Engineering Solutions – Bringing design and coding to life

Published 2nd August 2019

Teachers and Year 5 and 6 pupils from 10 primary schools and 5 secondary schools within the Stoke on Trent area have been working on a 5-week design and technology project learning how to program a micro:bit and then develop their own designs incorporating micro:bit technology.

Pupils designed micro:pets, pedometers, watches and micro:bots and then programmed them using MakeCode to carry out different tasks from smiling, to blinking or displaying words.

The project concluded with a showcase event held at the Co-operative Academy that was attended by 40 pupils, 5 teachers and 35 parents. This event involved pupils presenting their ideas, designs and prototypes to other schools. Each school presented confidently and clearly, and parents were really impressed not only by what their children had achieved but at the levels of enthusiasm shown.

The project was funded by the Engineering Education Grant Scheme EEGS and supported by the Institute of Engineering and Technology (IET) and the Institution of Mechanical Engineers (IMechE).

Feedback from pupils and teachers was extremely positive with 77% of pupils stating that they would like to be involved in another programming project in the future. Pupils said that the project was fun, and it taught them to “keep trying hard no matter what, and never give up.”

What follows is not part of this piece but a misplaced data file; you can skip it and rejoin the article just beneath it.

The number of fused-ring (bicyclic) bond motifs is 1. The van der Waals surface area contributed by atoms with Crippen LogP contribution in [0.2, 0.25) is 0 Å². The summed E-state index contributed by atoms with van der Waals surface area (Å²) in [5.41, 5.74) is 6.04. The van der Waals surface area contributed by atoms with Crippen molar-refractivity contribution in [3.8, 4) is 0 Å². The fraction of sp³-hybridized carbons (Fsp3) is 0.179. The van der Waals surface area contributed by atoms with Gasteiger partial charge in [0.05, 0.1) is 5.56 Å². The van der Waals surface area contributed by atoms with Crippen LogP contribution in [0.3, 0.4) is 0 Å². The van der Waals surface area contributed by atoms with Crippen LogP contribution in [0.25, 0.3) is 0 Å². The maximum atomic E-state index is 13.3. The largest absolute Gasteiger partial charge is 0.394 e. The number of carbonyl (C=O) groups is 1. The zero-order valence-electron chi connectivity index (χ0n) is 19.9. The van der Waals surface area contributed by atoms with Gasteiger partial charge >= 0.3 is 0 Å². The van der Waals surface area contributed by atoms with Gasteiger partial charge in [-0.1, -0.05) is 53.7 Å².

Mr Rowley from St Nathaniel’s said that “since we have been doing the micro:bit project the pupils have definitely been more creative, they have been more logical in their thinking and clearly enjoyed the project, it’s really hands on and they have enjoyed problem solving. They have liked the teamwork aspect of the work, which has been really good as they’ve all been communicating. It’s been brill.”

Drew Wicken from Co-operative Academy Stoke on Trent commented that “the key thing for me was building links with the primary school’s that weren’t necessarily there to start with. We had links with some schools, but with others we had very little connection. To be able to take that link and build it to a point where they can ask us for support with D&T curriculum is huge, and they now know that they can come to us to ask for support and guidance.”

 “When going out to the primary schools, it’s interesting to see what their current set up is and where they need support and that is the real benefit for me. When the pupils come to us in Year 7 we can work with the primaries to make sure that they actually have a good solid foundation of what D&T is and hopefully going forward with these links then we should be able to have a much stronger cohort of pupils coming through.”

One of the parents shared their views at our showcase event “our daughter a pupil at St Wilfrids Catholic Academy, has been really excited about the event. She has been coming home daily telling us about working with micro:bits. When she came home with her project, I was amazed at what she had learnt and how well she had done it.

She coded her micro:bit to have a smiley and sad face and made a goldfish out of coloured paper.

When we were young, we didn’t learn these things in primary school so it’s really good to see their imagination stretched so early on.

We felt very proud to see our daughter presenting her project at the event with her classmates and hope to attend many more events like this.”

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